The Economics of Cultural Diversity
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The Economics of Cultural Diversity

Edited by Peter Nijkamp, Jacques Poot and Jessie Bakens

The populations of many countries in the world are becoming more culturally diverse. This spurs a growing need for an informed debate on the socio-economic implications of cultural diversity. This book offers a solid statistical and econometric perspective on this topical subject by bringing together studies from different countries in Europe and North America. The research in this volume sheds light on several consequences of cultural diversity, including positive impacts on innovation, growth and entrepreneurship, with contributions highlighting how there can be negative social effects on communities. Throughout the volume, it is evident that the effects of cultural diversity on socio-economic outcomes depend largely on the characteristics of local economies, populations and communities.
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Chapter 14: Foreign scientists and engineers and economic growth in Canadian labor markets

Giovanni Peri and Kevin Shih

Extract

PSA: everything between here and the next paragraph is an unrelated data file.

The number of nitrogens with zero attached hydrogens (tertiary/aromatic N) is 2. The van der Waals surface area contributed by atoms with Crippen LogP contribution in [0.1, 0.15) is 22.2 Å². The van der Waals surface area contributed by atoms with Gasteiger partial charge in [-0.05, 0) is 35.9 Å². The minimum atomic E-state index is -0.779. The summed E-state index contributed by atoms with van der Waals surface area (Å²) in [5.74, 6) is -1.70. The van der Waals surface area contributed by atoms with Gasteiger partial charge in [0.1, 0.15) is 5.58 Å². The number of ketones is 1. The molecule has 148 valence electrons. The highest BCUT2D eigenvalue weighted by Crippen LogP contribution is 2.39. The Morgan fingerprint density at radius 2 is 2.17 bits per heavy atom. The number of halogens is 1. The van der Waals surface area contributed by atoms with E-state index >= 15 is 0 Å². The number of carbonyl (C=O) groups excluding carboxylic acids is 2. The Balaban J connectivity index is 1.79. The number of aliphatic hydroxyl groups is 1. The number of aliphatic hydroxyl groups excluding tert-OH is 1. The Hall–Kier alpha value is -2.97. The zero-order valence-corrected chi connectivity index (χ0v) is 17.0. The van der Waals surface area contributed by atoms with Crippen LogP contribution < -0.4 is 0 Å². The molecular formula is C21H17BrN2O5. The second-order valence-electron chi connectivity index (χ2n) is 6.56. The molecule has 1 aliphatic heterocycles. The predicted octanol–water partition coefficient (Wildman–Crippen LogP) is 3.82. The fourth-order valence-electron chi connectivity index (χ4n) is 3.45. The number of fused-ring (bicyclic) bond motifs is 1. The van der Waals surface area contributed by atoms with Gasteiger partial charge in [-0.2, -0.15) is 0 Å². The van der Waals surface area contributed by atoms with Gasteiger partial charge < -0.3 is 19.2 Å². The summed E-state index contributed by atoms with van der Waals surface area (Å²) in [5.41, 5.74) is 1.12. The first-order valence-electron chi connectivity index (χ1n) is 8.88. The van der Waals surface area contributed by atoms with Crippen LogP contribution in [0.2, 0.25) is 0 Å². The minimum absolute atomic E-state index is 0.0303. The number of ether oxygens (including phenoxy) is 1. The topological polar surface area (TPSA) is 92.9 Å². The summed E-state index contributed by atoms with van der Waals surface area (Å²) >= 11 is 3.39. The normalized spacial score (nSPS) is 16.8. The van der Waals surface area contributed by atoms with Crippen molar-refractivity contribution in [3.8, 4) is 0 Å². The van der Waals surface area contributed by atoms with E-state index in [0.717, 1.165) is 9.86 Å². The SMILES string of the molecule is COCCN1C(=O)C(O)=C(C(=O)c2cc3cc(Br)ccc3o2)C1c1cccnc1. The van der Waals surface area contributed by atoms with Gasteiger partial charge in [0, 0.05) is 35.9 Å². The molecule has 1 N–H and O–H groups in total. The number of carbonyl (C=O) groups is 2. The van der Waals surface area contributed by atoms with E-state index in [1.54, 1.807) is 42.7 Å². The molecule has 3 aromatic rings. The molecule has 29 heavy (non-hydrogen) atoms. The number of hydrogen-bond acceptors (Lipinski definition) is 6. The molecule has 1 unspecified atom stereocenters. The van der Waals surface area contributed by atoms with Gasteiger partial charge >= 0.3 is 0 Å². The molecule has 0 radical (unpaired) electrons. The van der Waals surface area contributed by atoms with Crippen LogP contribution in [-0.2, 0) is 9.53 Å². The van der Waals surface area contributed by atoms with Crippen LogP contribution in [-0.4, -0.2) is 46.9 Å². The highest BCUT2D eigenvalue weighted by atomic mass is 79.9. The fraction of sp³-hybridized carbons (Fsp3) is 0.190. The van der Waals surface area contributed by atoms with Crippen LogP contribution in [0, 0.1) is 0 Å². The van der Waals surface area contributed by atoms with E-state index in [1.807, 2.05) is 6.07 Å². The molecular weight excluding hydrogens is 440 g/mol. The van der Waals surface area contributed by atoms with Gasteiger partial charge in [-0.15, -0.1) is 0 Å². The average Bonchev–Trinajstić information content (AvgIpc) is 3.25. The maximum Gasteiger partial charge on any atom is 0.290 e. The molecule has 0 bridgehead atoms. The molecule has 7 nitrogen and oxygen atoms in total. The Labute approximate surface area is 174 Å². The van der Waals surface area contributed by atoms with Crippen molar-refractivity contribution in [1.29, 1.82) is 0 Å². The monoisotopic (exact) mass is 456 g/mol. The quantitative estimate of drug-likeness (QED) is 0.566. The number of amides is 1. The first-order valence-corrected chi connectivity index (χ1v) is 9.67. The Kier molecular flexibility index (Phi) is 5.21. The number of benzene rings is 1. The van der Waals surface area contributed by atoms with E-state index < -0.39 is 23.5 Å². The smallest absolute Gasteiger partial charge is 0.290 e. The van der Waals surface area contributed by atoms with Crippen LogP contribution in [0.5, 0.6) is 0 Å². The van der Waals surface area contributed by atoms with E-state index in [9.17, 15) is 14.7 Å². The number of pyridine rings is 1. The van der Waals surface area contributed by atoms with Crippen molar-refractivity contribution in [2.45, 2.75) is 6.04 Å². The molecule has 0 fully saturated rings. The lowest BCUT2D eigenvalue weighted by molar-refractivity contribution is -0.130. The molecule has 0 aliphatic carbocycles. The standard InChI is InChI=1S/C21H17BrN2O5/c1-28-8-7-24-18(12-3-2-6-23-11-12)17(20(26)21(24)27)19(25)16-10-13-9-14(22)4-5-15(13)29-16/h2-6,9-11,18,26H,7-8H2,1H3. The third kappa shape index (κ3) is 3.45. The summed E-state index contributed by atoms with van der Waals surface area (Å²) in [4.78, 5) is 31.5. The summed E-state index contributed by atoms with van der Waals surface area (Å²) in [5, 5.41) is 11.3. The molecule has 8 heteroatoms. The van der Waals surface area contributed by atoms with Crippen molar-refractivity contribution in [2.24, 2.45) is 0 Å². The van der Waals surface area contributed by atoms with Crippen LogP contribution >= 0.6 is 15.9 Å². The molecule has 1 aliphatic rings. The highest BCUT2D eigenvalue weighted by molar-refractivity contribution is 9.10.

Scientists, Technology professionals, Engineers, and Mathematicians – STEM workers or scientists and engineers for brevity – are the drivers of scientific and technological innovation and adoption. Several studies (e.g. Rauch, 1993; Iranzo and Peri, 2009) have emphasized the importance of a concentration of college-educated workers in enhancing local productivity. An agglomeration of scientists and engineers generates agglomerations of productive industries (Ellison and Glaeser, 1999) that, in turn, create local externalities and virtuous cycles of innovation (Jaffe et al., 1993; Saxenian, 2002). The presence of STEM workers in a local economy, such as a city, has been considered a main driver of productivity growth and economic success. Attracting highly educated workers, and especially scientists and engineers, has been considered as a key strategy to promote economic growth in many developed countries. Moreover, some countries consider attracting highly educated workers to be a main goal of their immigration policies. In particular, Canadian immigration policies of the last 30 years have been designed to attract STEM workers from the rest of the world. Canada’s point system favors foreign-born individuals with high educational attainment and employment in ‘specialty’ occupations, among which scientists and engineers rank highly.

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